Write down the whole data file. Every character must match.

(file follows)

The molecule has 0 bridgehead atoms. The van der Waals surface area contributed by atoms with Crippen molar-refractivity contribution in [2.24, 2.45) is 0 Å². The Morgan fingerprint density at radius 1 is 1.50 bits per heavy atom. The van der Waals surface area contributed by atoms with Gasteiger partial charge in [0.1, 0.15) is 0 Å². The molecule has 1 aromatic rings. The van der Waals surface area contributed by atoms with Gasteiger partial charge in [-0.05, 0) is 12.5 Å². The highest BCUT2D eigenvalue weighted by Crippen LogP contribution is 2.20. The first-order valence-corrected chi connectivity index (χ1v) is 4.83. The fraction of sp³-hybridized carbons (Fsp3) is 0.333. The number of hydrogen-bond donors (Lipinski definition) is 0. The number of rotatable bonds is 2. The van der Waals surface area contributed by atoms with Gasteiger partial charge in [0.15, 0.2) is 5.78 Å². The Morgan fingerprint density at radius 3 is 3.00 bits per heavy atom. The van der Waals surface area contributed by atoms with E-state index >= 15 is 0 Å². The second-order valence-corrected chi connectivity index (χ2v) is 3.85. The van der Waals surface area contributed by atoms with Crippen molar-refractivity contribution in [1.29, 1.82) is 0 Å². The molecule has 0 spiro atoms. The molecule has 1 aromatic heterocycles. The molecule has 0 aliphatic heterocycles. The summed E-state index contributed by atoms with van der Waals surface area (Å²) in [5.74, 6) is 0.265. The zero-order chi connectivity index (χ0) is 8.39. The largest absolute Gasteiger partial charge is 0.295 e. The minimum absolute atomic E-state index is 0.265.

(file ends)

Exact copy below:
The molecule has 0 bridgehead atoms. The van der Waals surface area contributed by atoms with Crippen molar-refractivity contribution in [2.24, 2.45) is 0 Å². The Morgan fingerprint density at radius 1 is 1.50 bits per heavy atom. The van der Waals surface area contributed by atoms with Gasteiger partial charge in [0.1, 0.15) is 0 Å². The molecule has 1 aromatic rings. The van der Waals surface area contributed by atoms with Gasteiger partial charge in [-0.05, 0) is 12.5 Å². The highest BCUT2D eigenvalue weighted by Crippen LogP contribution is 2.20. The first-order valence-corrected chi connectivity index (χ1v) is 4.83. The fraction of sp³-hybridized carbons (Fsp3) is 0.333. The number of hydrogen-bond donors (Lipinski definition) is 0. The number of rotatable bonds is 2. The van der Waals surface area contributed by atoms with Gasteiger partial charge in [0.15, 0.2) is 5.78 Å². The Morgan fingerprint density at radius 3 is 3.00 bits per heavy atom. The van der Waals surface area contributed by atoms with E-state index >= 15 is 0 Å². The second-order valence-corrected chi connectivity index (χ2v) is 3.85. The van der Waals surface area contributed by atoms with Crippen molar-refractivity contribution in [1.29, 1.82) is 0 Å². The molecule has 0 spiro atoms. The molecule has 1 aromatic heterocycles. The molecule has 0 aliphatic heterocycles. The summed E-state index contributed by atoms with van der Waals surface area (Å²) in [5.74, 6) is 0.265. The zero-order chi connectivity index (χ0) is 8.39. The largest absolute Gasteiger partial charge is 0.295 e. The minimum absolute atomic E-state index is 0.265.